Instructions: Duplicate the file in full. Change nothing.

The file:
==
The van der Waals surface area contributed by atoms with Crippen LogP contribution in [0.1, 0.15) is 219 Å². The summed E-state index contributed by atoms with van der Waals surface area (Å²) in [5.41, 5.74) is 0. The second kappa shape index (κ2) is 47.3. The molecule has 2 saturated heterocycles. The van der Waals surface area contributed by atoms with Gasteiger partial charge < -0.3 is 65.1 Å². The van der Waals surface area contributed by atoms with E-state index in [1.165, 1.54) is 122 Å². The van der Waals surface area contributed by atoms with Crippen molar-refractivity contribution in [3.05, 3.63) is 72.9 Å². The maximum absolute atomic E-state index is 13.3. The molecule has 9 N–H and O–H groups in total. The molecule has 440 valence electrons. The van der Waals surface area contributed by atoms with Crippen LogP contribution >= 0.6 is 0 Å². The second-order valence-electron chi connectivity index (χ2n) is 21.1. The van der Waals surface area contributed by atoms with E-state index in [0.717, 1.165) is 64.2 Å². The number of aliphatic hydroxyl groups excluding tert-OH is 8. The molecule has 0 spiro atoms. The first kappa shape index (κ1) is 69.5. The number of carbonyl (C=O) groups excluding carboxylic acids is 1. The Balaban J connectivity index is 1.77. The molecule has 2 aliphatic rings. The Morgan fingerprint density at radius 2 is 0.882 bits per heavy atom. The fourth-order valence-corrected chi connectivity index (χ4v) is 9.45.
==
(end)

The van der Waals surface area contributed by atoms with Crippen LogP contribution in [0.1, 0.15) is 219 Å². The summed E-state index contributed by atoms with van der Waals surface area (Å²) in [5.41, 5.74) is 0. The second kappa shape index (κ2) is 47.3. The molecule has 2 saturated heterocycles. The van der Waals surface area contributed by atoms with Gasteiger partial charge < -0.3 is 65.1 Å². The van der Waals surface area contributed by atoms with E-state index in [1.165, 1.54) is 122 Å². The van der Waals surface area contributed by atoms with Crippen molar-refractivity contribution in [3.05, 3.63) is 72.9 Å². The maximum absolute atomic E-state index is 13.3. The molecule has 9 N–H and O–H groups in total. The molecule has 440 valence electrons. The van der Waals surface area contributed by atoms with Crippen LogP contribution >= 0.6 is 0 Å². The second-order valence-electron chi connectivity index (χ2n) is 21.1. The van der Waals surface area contributed by atoms with E-state index in [0.717, 1.165) is 64.2 Å². The number of aliphatic hydroxyl groups excluding tert-OH is 8. The molecule has 0 spiro atoms. The first kappa shape index (κ1) is 69.5. The number of carbonyl (C=O) groups excluding carboxylic acids is 1. The Balaban J connectivity index is 1.77. The molecule has 2 aliphatic rings. The Morgan fingerprint density at radius 2 is 0.882 bits per heavy atom. The fourth-order valence-corrected chi connectivity index (χ4v) is 9.45.